Wild Giant Panda Spotted on Highway in SW China
A wild giant panda appeared on a highway in Shimian County, Ya'an City, southwest China's Sichuan Province, on Saturday, and a villager captured the scene with his mobile phone while driving through a national nature reserve on his way home.

Upon learning about the sighting, researchers of Liziping National Nature Reserve immediately came to the spot to search for traces of the panda in order to determine its physical condition.

The nature reserve's administration director, Luo Wei, said they would build a file for the giant panda in their panda DNA database.

These Baby Pandas Will Make
Your Chinese New Year
At the China Conservation and Research Centre for Giant Pandas in Wenchuan County, Sichuan Province, these panda cubs have just made their first public appearance.

As the baby pandas were presented to the cameras, one appeared shy and covered its eyes with both paws when it saw the crowd, while the other went rogue and crawled away from its keeper before getting caught.

The black-and-white fluff balls, each in the arms of a keeper, appeared in a playground with New Year decorations including lanterns, Chinese knots, paper cars and flags.

A number of bamboo baskets embossed with the Chinese character "fu," meaning good fortune and blessings, were prepared for the pandas, to replicate the tradition of adults giving red envelopes with money inside to children during the Lunar New Year - a way of offering good wishes and blessings.

Instead of money, the baby pandas were being given snacks. Some of them were very curious about the baskets, while others got distracted by the toys nearby. Their ages range from four to six months, and all of them were the product of a natural mating process, according to the keepers and researchers.

As of December 2020, there were just 44 panda cubs worldwide, and more than half of them were bred in China. The country is home to more pandas than any other, and champions its achievements in the preservation of this endangered species.
#PandaStory: Adventure Awaits!

On Sunday, Feb. 21, giant panda cub Xiao Qi Ji turned 6 months old. To celebrate, our half-birthday boy tried yet another new food: homemade applesauce. We placed a big dollop on top of one of his enrichment toys. He sniffed the sweet purée and lapped it up quickly at first. A few bites in, though, he paused and took in the taste. Unlike cooked sweet potato (which he quickly gobbled up), his reaction to the applesauce was much more tepid. It seemed as if he wasn’t sure if he liked it.

We used sweet potato to introduce Xiao Qi Ji to a new toy: a small rubber tub. Keepers smeared some sweet potato inside and, of course, that piqued his interest! At first, he was quite cautious about the tub because it kept flipping up when he put his paws on the edge and leaned on it. Eventually, he climbed inside and sat for a few moments before he dragged it back to the den, where he played with it some more.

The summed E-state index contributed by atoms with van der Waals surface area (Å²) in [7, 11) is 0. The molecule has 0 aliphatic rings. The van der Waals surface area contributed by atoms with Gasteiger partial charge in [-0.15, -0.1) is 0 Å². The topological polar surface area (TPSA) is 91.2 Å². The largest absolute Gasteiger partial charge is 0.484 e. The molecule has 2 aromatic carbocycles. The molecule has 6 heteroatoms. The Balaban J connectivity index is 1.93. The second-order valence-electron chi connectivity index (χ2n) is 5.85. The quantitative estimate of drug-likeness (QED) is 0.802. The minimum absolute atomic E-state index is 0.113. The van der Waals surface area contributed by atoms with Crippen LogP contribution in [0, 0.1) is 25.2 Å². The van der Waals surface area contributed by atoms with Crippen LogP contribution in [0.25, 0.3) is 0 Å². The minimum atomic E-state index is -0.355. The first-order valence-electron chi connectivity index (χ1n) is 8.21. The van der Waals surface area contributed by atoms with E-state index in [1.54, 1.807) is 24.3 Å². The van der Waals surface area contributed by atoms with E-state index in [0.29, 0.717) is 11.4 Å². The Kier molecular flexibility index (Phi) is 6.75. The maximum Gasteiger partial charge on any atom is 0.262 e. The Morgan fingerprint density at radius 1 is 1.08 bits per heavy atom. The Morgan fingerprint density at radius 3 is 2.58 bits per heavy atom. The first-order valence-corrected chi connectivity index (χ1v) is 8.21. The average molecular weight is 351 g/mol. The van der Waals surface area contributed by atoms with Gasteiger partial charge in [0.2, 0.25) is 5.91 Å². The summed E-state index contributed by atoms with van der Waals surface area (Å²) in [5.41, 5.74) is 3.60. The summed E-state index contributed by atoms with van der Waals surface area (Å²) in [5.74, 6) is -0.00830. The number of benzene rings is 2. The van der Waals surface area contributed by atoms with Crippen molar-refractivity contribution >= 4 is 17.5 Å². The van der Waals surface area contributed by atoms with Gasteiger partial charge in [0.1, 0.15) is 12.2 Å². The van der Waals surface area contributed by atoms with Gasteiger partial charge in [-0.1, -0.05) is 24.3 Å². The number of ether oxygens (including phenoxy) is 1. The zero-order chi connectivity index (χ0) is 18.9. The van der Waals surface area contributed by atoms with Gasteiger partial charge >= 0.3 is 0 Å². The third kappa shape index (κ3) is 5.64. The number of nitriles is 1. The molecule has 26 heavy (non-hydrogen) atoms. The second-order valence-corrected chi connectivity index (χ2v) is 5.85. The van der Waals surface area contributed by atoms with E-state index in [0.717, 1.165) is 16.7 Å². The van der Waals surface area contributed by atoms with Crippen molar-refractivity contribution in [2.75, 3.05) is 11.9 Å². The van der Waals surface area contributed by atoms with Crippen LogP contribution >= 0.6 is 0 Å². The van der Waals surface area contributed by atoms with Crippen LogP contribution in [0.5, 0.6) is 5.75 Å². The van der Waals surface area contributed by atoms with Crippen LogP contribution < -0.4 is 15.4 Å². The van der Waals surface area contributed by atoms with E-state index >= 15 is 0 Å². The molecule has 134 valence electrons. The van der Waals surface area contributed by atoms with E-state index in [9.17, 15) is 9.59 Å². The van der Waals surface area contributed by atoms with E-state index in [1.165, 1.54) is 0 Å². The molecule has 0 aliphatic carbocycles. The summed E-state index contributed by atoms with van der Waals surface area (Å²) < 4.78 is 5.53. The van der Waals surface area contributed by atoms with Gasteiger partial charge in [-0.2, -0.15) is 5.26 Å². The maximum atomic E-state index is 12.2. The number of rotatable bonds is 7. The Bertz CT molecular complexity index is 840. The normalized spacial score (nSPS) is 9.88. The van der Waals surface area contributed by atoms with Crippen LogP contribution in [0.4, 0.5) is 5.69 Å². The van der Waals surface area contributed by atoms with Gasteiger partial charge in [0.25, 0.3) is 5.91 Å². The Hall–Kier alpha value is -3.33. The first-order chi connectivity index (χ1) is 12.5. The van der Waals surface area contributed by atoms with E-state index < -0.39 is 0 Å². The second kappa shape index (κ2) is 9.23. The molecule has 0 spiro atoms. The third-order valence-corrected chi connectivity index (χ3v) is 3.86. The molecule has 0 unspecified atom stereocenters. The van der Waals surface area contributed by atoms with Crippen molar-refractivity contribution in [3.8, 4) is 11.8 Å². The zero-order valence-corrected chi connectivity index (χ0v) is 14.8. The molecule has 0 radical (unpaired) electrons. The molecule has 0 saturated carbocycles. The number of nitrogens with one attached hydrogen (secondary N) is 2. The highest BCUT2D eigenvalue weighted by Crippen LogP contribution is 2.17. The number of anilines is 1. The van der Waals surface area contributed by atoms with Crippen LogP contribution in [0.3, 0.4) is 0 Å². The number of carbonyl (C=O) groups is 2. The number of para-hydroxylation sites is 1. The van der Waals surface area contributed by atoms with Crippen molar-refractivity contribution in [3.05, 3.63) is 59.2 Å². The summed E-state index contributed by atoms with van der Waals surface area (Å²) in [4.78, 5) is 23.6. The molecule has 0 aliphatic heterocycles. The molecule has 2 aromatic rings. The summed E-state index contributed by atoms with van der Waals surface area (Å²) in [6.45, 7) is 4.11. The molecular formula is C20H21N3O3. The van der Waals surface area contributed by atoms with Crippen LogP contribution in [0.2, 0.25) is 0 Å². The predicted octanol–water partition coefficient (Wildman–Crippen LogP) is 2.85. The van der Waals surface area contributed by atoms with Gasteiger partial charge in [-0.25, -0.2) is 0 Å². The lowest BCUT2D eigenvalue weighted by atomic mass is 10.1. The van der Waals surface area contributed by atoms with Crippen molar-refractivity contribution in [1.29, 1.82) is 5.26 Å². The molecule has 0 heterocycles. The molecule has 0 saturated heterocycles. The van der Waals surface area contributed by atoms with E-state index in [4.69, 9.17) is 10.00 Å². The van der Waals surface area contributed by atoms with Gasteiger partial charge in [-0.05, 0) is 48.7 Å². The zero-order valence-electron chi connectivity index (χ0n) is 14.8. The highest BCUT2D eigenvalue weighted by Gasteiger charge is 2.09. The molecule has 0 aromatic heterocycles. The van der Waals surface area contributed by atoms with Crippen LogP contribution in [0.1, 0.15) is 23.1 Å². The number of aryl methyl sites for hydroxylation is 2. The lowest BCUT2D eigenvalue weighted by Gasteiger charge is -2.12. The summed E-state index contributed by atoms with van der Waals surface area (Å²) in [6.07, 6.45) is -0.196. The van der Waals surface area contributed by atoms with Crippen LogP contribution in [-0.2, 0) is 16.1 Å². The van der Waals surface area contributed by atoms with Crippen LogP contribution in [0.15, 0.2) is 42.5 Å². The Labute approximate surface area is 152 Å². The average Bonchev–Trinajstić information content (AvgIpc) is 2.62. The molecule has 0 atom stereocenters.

Xiao Qi Ji is growing bigger and stronger by the day. On February 20th he weighed 27.5 pounds (12.49 kilograms)—2.7 pounds heavier than he did Feb. 10.

If you tuned in to the Giant Panda Cam this week, you may have seen Xiao Qi Ji venture farther into the outdoor habitat than he did during his first outing last week. He is acclimating well to the great outdoors and, for the most part, explored the habitat on his own. His mother Mei Xiang accompanied Xiao Qi Ji on a few of his many “laps” around the yard but did not stick by his side. Instead, she opted to eat bamboo and checked on him from time to time.

Xiao Qi Ji had a great time climbing on the log structures and the new hammock. This seems to be his favorite hangout spot. When he reached the top of the climbing structure, it took him a while to figure out how to get down. Mei Xiang helped him down to the ground once. Apart from that instance, Xiao Qi Ji climbed down all by himself. Occasionally he took a tumble, but panda cubs are robust and have dense, wooly fur to cushion their landings. 

Wednesday was filled with so much adventure and excitement that Xiao Qi Ji fell asleep in the hammock. With Mei Xiang relaxing in their indoor enclosure, keepers entered the yard, picked up the sleepy cub and brought him inside.

With much of his attention focused on the climbing structure, Xiao Qi Ji has not attempted to climb the trees in the yard yet. But, we expect that will come soon. We will continue to give him access to the yard as long as the weather is nice and relatively warm, and we have keepers available to monitor him. On those days, the best time to see him outside on the Giant Panda Cam is between 7:30 a.m. and 9 a.m. EDT.

First Wild Giant Panda Caught on Camera in 2021
A wild giant panda in the Tangjiahe National Nature Reserve in southwest China's Sichuan Province is the first that has been caught on camera in 2021.

The panda was filmed at 17:30 on Jan 13, 2021, at the Motianling Conservation Station of the reserve.

The wild panda looks quite large. After analyzing the footage, the nature reserve's staff said it was a healthy male.

Tangjiahe National Nature Reserve has captured evidence of pandas many times through infrared cameras, with wild pandas seen up to seven times in the area in 2020.

Ariella Helps the Pandas

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